Support for the obstetrics station of the hospital in Am Timan, Chad

A project from Doctors without Borders

Chad is so far from the focus of media interest that some people even don’t know that this country exists. But it is one of the poorest countries in the world and despite its oil reserves there is not much hope that this will change in the near future. In 2011 the situation was particularly difficult because after a longer drought period unusually heavy rains washed away the fresh growth from the fields. Am Timan is a provincial capital in the southeast of the country. Since 2011 The Tereska Foundation supports a project there from Doctors without Borders.

From the description of the project by Doctors without Bordres:

Since February 2010, Doctors without Borders supports the pediatric as well as the obstetrics stations of the district hospital in Am Timan. “When we first arrived most of the beds were empty – our investigation showed that this area does have a great need in these areas. And in fact, after word spread that we were offering free medical help for children and pregnant women, our patient numbers increased considerably”, said Jean-Luc Kagayo, who is a doctor working for Doctors without Borders in Chad.

Today both stations are hopelessly overcrowded. A temporary construction made of a wooden frame and plastic sheets was set up in order to accommodate the many patients. In 2011, this construction will be replaced by a proper building which is financed by Doctors without Borders. “The temperatures in the plastic tent are much too high, especially when the temperatures climb to over 40 degrees in the spring”, said Guillaume Mazambi, the second doctor in the team.

“In any case, it is a tremendous success that meanwhile so many patients come to us because it is not self-evident. The fact that we now have up to 100 deliveries per month is extremely good”, says Mazambi. When Doctors without Borders began their work the number was at a maximum of 50. Also the high mortality rate of the children admitted to hospital has sunk by 15 percent in the beginning to three percent. “We continue to work on improving the quality of our services but unfortunately many of our patients often come to us too late.” Poor access to health facilities, as well as a lacking infrastructure in Chad, mean that many of the people must walk for days with their children in order to get to a health facility like the one in Am Timan. Many only take on this journey in extreme emergencies.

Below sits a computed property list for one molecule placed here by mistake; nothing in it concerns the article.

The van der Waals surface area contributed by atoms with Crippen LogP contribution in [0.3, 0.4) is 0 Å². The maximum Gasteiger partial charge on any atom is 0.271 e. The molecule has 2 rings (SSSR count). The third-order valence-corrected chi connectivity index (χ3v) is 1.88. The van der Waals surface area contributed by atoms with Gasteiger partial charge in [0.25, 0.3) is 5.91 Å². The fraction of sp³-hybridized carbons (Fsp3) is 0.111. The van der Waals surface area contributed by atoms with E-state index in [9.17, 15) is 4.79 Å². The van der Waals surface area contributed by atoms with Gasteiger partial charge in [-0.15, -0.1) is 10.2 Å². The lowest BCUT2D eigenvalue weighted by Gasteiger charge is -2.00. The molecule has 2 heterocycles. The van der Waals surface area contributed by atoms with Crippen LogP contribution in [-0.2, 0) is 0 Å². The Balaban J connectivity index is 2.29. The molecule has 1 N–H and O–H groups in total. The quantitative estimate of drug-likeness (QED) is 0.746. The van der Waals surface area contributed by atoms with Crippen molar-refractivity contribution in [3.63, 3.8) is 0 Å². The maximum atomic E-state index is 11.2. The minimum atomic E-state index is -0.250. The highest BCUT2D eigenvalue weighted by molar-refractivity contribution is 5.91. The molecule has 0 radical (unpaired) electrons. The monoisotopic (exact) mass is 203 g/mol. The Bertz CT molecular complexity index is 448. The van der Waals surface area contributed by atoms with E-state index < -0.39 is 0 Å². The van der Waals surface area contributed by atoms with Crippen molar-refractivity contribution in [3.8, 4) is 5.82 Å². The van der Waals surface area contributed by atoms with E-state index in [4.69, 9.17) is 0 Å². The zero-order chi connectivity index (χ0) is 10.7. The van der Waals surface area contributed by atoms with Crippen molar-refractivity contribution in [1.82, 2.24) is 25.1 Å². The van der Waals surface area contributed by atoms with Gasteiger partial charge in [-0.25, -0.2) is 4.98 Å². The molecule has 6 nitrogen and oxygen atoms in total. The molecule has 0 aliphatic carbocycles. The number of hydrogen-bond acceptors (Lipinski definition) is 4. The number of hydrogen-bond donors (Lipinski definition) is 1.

In addition to the inpatient treatment, a program for children with malnutrition has grown significantly in the last year. “In 2010, Chad experienced a hunger crisis which usually hits the children particularly hard. Between February and November 2010, we treated around 2,500 young patients between the ages of six months and five years for malnutrition”, says Kagayo, “either here in the clinic or on location. A mobile team travels to the sometimes very remote villages in the region and examines the children there for malnutrition. Complicated cases are sent directly to the hospital, the team treats the other children as outpatients. Thanks to therapeutic convenience food this is possible today. “We have already made some significant advances”, says Mazambi, “but in Am Timan there is still much to do.”

Donation examples


With 15 Euros we can treat a child less than five years of age suffering from malnutrition with therapeutic convenience food. That is enough for an average treatment of two packages per day for 30 days for this age group.


With 45 Euros we can treat 100 malaria children with an effective combination product based on the active substance Artemisinin. Malaria is one of the most common tropical diseases and appears most often in the rainy season. One treatment takes three days. The children take one tablet per day.

Mumps vaccination:

In the event of a mumps outbreak, our staff vaccinates all of the children in the affected area in order to prevent an epidemic. Chad has one of the lowest vaccination rates in the world, which is why outbreaks of mumps and other contagious diseases are very common. With 120 Euros we can vaccinate 100 children in connection with this kind of vaccination champagne, including vaccination equipment and cooling materials for the cold chain. This is necessary because the mumps vaccination must remain cool in order to work properly. A mumps illness is often deadly for weak children.



Report 2011

Report 2012